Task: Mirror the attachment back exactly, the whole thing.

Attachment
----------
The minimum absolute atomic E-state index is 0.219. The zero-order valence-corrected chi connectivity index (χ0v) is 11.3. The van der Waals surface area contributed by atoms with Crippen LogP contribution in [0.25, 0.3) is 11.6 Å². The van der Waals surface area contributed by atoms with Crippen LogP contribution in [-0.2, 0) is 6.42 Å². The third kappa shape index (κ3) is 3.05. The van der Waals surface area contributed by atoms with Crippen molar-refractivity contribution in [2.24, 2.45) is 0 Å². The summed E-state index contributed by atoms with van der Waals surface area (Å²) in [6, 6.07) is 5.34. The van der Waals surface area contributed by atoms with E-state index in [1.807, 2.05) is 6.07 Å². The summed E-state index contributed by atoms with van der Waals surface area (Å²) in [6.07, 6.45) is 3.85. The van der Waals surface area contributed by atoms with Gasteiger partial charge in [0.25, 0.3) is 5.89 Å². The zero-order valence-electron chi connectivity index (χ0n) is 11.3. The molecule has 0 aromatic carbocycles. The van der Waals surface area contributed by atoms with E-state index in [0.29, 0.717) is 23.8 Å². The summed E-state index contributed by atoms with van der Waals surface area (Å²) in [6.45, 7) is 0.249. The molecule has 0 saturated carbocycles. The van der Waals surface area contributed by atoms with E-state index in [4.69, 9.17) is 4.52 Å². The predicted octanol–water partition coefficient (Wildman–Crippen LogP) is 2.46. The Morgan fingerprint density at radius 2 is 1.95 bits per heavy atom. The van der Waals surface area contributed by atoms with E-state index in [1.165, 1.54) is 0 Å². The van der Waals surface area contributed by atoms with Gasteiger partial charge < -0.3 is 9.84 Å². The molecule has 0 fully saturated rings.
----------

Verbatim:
The minimum absolute atomic E-state index is 0.219. The zero-order valence-corrected chi connectivity index (χ0v) is 11.3. The van der Waals surface area contributed by atoms with Crippen LogP contribution in [0.25, 0.3) is 11.6 Å². The van der Waals surface area contributed by atoms with Crippen LogP contribution in [-0.2, 0) is 6.42 Å². The third kappa shape index (κ3) is 3.05. The van der Waals surface area contributed by atoms with Crippen molar-refractivity contribution in [2.24, 2.45) is 0 Å². The summed E-state index contributed by atoms with van der Waals surface area (Å²) in [6, 6.07) is 5.34. The van der Waals surface area contributed by atoms with E-state index in [1.807, 2.05) is 6.07 Å². The summed E-state index contributed by atoms with van der Waals surface area (Å²) in [6.07, 6.45) is 3.85. The van der Waals surface area contributed by atoms with Gasteiger partial charge in [0.25, 0.3) is 5.89 Å². The zero-order valence-electron chi connectivity index (χ0n) is 11.3. The molecule has 0 aromatic carbocycles. The van der Waals surface area contributed by atoms with E-state index in [0.29, 0.717) is 23.8 Å². The summed E-state index contributed by atoms with van der Waals surface area (Å²) in [6.45, 7) is 0.249. The molecule has 0 saturated carbocycles. The van der Waals surface area contributed by atoms with E-state index in [4.69, 9.17) is 4.52 Å². The predicted octanol–water partition coefficient (Wildman–Crippen LogP) is 2.46. The Morgan fingerprint density at radius 2 is 1.95 bits per heavy atom. The van der Waals surface area contributed by atoms with E-state index in [1.165, 1.54) is 0 Å². The van der Waals surface area contributed by atoms with Gasteiger partial charge < -0.3 is 9.84 Å². The molecule has 0 fully saturated rings.